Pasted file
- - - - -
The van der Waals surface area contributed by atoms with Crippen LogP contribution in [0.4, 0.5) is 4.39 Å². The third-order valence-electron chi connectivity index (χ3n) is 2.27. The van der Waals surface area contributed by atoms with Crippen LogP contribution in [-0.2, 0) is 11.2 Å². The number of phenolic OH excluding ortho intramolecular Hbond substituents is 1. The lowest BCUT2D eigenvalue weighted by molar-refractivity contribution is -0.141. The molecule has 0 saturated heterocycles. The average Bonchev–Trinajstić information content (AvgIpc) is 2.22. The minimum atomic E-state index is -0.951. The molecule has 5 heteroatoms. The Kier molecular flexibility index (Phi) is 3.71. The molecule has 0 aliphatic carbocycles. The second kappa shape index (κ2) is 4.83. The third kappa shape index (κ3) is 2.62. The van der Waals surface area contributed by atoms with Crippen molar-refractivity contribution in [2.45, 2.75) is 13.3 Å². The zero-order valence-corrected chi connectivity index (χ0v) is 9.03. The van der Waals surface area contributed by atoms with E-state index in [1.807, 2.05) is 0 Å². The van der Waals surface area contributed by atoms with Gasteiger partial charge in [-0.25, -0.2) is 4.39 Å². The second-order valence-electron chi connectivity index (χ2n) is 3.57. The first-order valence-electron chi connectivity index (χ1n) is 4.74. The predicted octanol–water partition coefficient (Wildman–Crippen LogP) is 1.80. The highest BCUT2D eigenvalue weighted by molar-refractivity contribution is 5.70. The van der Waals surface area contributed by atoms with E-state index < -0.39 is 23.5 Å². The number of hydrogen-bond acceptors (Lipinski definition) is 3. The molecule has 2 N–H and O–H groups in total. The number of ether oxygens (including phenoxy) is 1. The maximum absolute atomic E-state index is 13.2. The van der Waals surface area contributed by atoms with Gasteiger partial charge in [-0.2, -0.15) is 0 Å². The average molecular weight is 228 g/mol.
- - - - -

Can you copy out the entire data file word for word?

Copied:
The van der Waals surface area contributed by atoms with Crippen LogP contribution in [0.4, 0.5) is 4.39 Å². The third-order valence-electron chi connectivity index (χ3n) is 2.27. The van der Waals surface area contributed by atoms with Crippen LogP contribution in [-0.2, 0) is 11.2 Å². The number of phenolic OH excluding ortho intramolecular Hbond substituents is 1. The lowest BCUT2D eigenvalue weighted by molar-refractivity contribution is -0.141. The molecule has 0 saturated heterocycles. The average Bonchev–Trinajstić information content (AvgIpc) is 2.22. The minimum atomic E-state index is -0.951. The molecule has 5 heteroatoms. The Kier molecular flexibility index (Phi) is 3.71. The molecule has 0 aliphatic carbocycles. The second kappa shape index (κ2) is 4.83. The third kappa shape index (κ3) is 2.62. The van der Waals surface area contributed by atoms with Crippen molar-refractivity contribution in [2.45, 2.75) is 13.3 Å². The zero-order valence-corrected chi connectivity index (χ0v) is 9.03. The van der Waals surface area contributed by atoms with E-state index in [1.807, 2.05) is 0 Å². The van der Waals surface area contributed by atoms with Gasteiger partial charge in [-0.25, -0.2) is 4.39 Å². The second-order valence-electron chi connectivity index (χ2n) is 3.57. The first-order valence-electron chi connectivity index (χ1n) is 4.74. The predicted octanol–water partition coefficient (Wildman–Crippen LogP) is 1.80. The highest BCUT2D eigenvalue weighted by molar-refractivity contribution is 5.70. The van der Waals surface area contributed by atoms with E-state index < -0.39 is 23.5 Å². The number of hydrogen-bond acceptors (Lipinski definition) is 3. The molecule has 2 N–H and O–H groups in total. The number of ether oxygens (including phenoxy) is 1. The maximum absolute atomic E-state index is 13.2. The van der Waals surface area contributed by atoms with Gasteiger partial charge in [-0.2, -0.15) is 0 Å². The average molecular weight is 228 g/mol.